Beirut: appeal for Catholic-Orthodox unity, peace in Syria (AsiaNews) Catholic and Orthodox churches opened their respective synods today in Beirut to discuss the grave situation facing Syria’s Christian communities, caught between warring Shiite and Sunni factions in a conflict that is beginning to spill into Lebanon. Greek Orthodox Patriarch Youhanna X of Antioch and Melkite Greek Catholic Patriarch Gregory III of Antioch also made a joint appeal for the unity of all Christians…

Syrian refugees find little help in Greece (Washington Post) Thousands of Syrians fleeing war and misery are making their way to Europe, and many are coming through Greece, whose Mediterranean islands stretch within tantalizing reach of home. Once they get here, many wish they’d never come. Greece’s economic meltdown has left little food, medicine or other aid for refugees washing up on its shores. The new arrivals are packed into detention camps, and those who stay longer hide in cramped, barren apartments, fearing anti-immigrant violence on the streets…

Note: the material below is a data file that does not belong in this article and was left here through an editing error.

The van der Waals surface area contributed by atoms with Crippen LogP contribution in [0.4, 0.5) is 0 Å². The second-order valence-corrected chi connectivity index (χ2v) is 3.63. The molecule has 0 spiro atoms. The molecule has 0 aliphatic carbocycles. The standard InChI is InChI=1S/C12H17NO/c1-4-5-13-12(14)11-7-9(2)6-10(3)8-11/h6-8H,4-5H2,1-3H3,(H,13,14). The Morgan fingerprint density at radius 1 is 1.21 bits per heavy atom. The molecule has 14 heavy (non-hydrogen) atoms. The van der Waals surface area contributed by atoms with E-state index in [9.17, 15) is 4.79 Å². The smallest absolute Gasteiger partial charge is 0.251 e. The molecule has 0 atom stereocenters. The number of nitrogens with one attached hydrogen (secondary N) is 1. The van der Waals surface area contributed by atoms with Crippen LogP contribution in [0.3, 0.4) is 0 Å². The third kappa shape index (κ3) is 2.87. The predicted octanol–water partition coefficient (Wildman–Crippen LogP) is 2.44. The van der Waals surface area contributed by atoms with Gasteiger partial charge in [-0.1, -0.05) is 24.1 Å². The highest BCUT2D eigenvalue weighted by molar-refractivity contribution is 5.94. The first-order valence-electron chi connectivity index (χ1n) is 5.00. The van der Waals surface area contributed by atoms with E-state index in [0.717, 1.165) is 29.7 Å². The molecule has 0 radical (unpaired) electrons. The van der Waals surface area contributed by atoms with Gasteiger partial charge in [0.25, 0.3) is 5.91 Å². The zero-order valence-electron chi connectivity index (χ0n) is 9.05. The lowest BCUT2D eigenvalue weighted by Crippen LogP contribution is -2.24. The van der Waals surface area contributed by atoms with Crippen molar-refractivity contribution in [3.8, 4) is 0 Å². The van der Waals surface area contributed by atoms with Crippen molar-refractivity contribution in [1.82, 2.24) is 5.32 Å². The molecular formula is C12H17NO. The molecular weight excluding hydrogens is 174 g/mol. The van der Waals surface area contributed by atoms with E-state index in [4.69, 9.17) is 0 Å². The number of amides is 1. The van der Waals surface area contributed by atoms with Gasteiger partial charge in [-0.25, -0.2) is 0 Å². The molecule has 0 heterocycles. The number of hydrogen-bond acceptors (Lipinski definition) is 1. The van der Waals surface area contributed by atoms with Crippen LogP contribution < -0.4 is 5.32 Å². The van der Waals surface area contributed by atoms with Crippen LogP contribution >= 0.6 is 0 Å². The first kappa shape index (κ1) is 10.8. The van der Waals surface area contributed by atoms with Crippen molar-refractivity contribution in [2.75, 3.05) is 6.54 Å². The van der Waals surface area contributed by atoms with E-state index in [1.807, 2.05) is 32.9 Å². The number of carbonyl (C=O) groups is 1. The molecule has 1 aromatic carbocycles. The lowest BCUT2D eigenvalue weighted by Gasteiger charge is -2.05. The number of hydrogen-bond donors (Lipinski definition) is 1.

Israel debates branding ‘price-tag’ attacks terrorism (Christian Science Monitor) Frustrated at their inability to stem a spike in violence against West Bank Palestinians by Jewish settlers with so-called “price tag” attacks, over the weekend Israeli law enforcement authorities nearly acquired permission to treat the attackers as terrorists. Attacks by right-wing vigilantes have surged this year. But few arrests or indictments have been made after they have desecrated West Bank mosques and churches, damaged Palestinian cars, and scrawled graffiti outside the residences of Israeli peace activists…